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Birds

red_loryBirds are an important part of our lives.
People have domesticated our feathered friends like chickens, turkeys, and mallard ducks, used birds as food, painted pictures and written stories about them, and used their feathers as ornaments. Their ability to fly has fascinated us for thousands of years.

From a bee hummingbird, the smallest bird weighing as little as a dime, to the flightless ostrich, the largest bird weighing as much as two adult men and standing seven feet tall, all 9,000 species of birds share many common traits which classify them as BIRDS.

mandarian02One of the first words that pops into most people’s heads at the thought of a bird is the word feathers. All birds, even water birds like penguins, have these lightweight structures. In fact, birds are the only creatures in the world with feathers. They’re great for keeping warm and dry, attracting mates, blending into the surroundings, or flying…

Which brings us to another most popular “bird word” – wings. Every bird, including flightless and semi-flightless birds like ostriches, penguins, and peacocks, has wings. The wings on flightless birds are just not strong enough for doing what no other animals, besides bats can do.  Most birds can fly. Birds have many amazing adaptations to help them with this amazing feat.  Did you know birds have bones with air spaces inside throughout them to make them lighter?  They also have extremely powerful chest muscles that stretch from their well-developed breastbones to their wings to help them flap those wings.

Peacock-DDM02Birds eat a wide variety of foods from fruits and vegetables to worms and insects to seeds and nuts, but they don’t have teeth to chew those foods. Instead, birds have beaks or bills that are specialized for the types of foods they eat. Birds of prey like hawks and eagles that eat rodents and other small animals have special hooked beaks for picking and tearing meat. Seed and nut-eating birds have shorter, thicker beaks for breaking the outer coverings of seeds and nuts. After a bird swallows its food, the food goes to a muscular organ called a gizzard where it is ground up even more. The energy that birds get from their food is partially used to make their own body heat (they are endothermic). They can also keep their body temperature the same whether it is cold or warm outside (they are homoiothermic).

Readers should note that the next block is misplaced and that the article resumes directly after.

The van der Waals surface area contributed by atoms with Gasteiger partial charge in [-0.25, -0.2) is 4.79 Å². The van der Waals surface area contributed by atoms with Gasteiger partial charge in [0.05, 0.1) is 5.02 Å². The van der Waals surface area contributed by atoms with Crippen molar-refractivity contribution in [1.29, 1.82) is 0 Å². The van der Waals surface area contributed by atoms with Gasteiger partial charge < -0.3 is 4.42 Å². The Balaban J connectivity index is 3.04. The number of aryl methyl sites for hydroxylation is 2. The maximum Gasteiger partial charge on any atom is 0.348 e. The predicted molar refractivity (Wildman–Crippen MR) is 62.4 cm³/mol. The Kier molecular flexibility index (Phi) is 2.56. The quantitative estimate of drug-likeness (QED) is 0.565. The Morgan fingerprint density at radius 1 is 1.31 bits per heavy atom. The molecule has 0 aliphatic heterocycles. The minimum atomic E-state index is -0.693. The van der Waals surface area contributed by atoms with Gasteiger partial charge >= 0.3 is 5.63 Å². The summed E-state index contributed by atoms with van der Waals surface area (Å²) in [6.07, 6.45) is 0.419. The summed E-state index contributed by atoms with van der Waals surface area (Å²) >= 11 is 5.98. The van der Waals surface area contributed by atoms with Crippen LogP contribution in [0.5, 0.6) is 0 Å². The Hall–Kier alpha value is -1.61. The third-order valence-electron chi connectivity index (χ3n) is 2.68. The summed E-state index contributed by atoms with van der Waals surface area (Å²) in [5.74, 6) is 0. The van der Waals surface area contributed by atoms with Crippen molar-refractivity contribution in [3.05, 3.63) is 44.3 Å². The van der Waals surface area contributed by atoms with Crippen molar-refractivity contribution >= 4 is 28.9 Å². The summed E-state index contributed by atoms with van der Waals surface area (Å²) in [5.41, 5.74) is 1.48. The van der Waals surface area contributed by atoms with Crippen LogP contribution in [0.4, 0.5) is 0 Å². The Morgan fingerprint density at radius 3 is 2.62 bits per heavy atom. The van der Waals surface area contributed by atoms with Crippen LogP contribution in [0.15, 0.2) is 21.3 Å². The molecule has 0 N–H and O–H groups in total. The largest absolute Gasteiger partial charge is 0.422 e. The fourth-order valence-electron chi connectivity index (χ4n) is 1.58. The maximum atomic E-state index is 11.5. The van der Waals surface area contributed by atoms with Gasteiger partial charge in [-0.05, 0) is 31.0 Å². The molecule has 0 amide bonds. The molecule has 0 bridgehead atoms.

Instead of giving birth to live young, birds lay eggs with a hard shell and incubate them until they hatch.  Most birds lay their eggs in some form of a nest to provide warmth and protection from the weather and predators. Some birds are better at making nests than others.  Shore birds like Wilson’s plover simply make a few scrapes on the ground or in the sand as nests while many perching birds like weaver birds make intricately woven or sculpted nests that hang from the ends of branches.

Finally, birds, like humans, stand upright and walk or swim using only two feet. Some birds, especially flightless birds like ostriches, rheas, and emus must only rely on their legs to move through their environment. Ostriches have such strong legs that they have the ability to run as fast as 35 mph. They could easily win a foot race with most people.

Click here for a list of birds

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